Use Other: Principal uses of the wood are furniture, boxes, cabinetwork, and doors.
Conspicuous Flowers: yes
Fragrant Flowers: yes
Interesting Foliage: yes

Propagation

Propagation Material: Seeds
Description: Propagation methods include the use of fresh seed sown in fall, stratified seed, or wounded, semi-hardwood cuttings taken in summer. The seed of evergreen magnolias seems to germinate more quickly than that of the deciduous varieties.
Seed Collection: Gather as soon as cones drop or the red seeds appear. When ripe, the seeds are bright red, fleshy, oily, soft on the outside and stony on the inside. Clean and store in moist sand or sphagnum moss in refrigerator. Cold, moist storage also serves at stratification.
Seed Treatment: Stored seed must be kept moist and cool which will also serve as stratification. Stratify at least 60 days.
Commercially Avail: yes
Maintenance: Maintain moist soil, Remove dead growth, Prevent complete soil dryness, Do not prune lower limbs & leaves, Fertilize in spring, mid-season & fall with azalea/camellia-type fertilizer

Mr. Smarty Plants says

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I think my magnolia has black mildew. How do I treat it?
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Tree ordinances re Magnolia Ladybird Johnson tree
July 02, 2006
What exactly is a Ladybird Johnson tree? Also, is there any type of federal or state law(s) that prohibits the cutting, trimming or removal of a LadyBird Johnson tree? Thank you for your time!
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National Wetland Indicator Status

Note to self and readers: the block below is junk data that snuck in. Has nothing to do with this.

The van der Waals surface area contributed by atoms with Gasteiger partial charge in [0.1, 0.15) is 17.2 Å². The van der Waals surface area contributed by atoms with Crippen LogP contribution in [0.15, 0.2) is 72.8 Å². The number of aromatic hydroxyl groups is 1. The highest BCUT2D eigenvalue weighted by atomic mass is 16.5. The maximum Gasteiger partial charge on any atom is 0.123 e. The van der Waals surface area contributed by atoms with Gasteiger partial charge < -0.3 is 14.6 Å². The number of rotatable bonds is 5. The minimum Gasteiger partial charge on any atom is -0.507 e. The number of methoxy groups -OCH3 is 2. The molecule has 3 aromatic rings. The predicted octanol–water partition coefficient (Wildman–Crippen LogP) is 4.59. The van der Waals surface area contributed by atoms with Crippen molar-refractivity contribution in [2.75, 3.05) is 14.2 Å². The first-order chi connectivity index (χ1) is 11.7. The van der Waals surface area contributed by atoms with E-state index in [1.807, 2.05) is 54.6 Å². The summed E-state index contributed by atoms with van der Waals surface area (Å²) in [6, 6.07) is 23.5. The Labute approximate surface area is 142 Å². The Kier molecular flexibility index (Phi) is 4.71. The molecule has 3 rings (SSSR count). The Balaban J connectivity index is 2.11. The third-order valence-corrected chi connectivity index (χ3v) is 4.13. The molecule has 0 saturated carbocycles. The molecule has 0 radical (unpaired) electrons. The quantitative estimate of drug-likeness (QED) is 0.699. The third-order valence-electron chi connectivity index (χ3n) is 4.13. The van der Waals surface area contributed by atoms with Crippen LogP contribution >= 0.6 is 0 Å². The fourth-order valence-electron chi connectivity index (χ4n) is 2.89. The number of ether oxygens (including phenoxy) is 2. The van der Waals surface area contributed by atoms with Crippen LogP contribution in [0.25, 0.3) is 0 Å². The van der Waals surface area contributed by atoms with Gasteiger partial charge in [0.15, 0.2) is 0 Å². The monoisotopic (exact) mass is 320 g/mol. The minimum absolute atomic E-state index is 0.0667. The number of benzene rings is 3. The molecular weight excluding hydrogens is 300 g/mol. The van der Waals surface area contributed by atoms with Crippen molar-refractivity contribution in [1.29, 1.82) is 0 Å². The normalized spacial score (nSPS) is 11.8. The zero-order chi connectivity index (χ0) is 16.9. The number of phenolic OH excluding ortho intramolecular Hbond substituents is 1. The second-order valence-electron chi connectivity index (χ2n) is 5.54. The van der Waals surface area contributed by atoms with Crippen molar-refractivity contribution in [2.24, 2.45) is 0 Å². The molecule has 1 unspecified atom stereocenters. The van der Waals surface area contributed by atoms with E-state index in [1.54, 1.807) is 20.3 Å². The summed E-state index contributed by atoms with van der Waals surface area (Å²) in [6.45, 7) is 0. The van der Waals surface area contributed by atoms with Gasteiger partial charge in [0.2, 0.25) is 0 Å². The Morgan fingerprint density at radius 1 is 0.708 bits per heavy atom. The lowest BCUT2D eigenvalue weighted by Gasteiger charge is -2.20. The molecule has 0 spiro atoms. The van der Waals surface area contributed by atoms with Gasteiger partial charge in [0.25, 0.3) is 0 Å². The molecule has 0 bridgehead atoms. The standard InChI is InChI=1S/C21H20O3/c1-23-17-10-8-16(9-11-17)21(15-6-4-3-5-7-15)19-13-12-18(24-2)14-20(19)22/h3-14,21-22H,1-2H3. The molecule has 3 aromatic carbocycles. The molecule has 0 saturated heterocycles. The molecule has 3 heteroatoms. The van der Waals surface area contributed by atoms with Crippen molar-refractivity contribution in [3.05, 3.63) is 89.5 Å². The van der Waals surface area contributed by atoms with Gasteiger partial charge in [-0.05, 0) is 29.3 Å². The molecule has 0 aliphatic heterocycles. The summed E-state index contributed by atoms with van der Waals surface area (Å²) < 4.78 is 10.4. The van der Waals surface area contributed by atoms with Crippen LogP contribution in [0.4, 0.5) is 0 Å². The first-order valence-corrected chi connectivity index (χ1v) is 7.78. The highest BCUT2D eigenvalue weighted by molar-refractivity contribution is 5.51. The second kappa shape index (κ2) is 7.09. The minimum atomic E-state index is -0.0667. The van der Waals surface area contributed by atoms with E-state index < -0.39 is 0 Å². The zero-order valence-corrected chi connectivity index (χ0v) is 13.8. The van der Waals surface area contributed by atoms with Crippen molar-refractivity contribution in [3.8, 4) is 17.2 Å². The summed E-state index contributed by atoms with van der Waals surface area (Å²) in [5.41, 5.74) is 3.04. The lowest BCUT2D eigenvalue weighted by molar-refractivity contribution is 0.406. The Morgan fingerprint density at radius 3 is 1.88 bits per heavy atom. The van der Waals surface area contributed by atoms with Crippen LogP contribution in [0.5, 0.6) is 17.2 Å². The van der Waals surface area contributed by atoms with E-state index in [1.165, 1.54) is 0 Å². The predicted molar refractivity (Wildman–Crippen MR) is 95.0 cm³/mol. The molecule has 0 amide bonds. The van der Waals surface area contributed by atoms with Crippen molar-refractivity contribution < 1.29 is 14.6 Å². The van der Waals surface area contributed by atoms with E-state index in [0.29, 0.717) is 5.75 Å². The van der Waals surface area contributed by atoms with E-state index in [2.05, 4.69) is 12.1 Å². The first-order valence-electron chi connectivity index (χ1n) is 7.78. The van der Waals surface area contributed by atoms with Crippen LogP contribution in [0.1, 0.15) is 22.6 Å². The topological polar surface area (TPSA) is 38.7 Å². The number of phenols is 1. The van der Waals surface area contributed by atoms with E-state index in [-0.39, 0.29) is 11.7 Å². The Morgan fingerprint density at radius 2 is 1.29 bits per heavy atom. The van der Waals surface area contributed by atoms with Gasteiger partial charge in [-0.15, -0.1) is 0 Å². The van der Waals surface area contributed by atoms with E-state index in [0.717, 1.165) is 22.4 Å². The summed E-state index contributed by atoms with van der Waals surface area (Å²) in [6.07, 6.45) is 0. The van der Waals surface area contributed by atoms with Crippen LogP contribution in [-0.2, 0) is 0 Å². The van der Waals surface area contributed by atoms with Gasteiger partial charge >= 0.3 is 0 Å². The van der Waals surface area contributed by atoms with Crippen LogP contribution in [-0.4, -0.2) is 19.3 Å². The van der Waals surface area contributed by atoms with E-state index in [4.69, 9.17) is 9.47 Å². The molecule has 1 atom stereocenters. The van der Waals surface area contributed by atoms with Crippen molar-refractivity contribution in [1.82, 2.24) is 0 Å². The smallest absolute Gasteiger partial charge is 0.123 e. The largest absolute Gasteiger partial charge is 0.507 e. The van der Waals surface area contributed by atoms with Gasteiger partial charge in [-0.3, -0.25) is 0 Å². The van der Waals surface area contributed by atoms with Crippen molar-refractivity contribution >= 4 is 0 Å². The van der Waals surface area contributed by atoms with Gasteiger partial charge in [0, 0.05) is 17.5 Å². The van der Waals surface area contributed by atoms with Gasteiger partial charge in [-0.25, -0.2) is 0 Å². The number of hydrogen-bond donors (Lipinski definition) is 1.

Region:AGCPAKAWCBEMPGPHIMWNCNEWMVE
Status: FAC UPL FACU FAC
This information is derived from the U.S. Army Corps of Engineers National Wetland Plant List, Version 3.1 (Lichvar, R.W. 2013. The National Wetland Plant List: 2013 wetland ratings. Phytoneuron 2013-49: 1-241). Click here for map of regions.

From the National Organizations Directory

According to the species list provided by Affiliate Organizations, this plant is on display at the following locations:

Pineywoods Native Plant Center - Nacogdoches, TX
United States Botanic Garden - Washington, DC
Crosby Arboretum - Picayune, MS
Texas Parks and Wildlife Department - Austin, TX
Georgia Native Plant Society - Atlanta, GA
Mt. Cuba Center - Hockessin, DE

Bibliography

Bibref 766 - Dale Groom's Texas Gardening Guide (2002) Groom, D.
Bibref 1620 - Gardening with Native Plants of the South (Reprint Edition) (2009) Wasowski, S. with A. Wasowski
Bibref 355 - Landscaping with Native Plants of Texas and the Southwest (1991) Miller, G. O.
Bibref 318 - Native Texas Plants: Landscaping Region by Region (2002) Wasowski, S. & A. Wasowski
Bibref 248 - Texas Wildflowers: A Field Guide (1984) Loughmiller, C. & L. Loughmiller

Search More Titles in Bibliography

Additional resources

USDA: Find Magnolia grandiflora in USDA Plants
FNA: Find Magnolia grandiflora in the Flora of North America (if available)
Google: Search Google for Magnolia grandiflora

Metadata

Record Modified: 2013-09-05
Research By: TWC Staff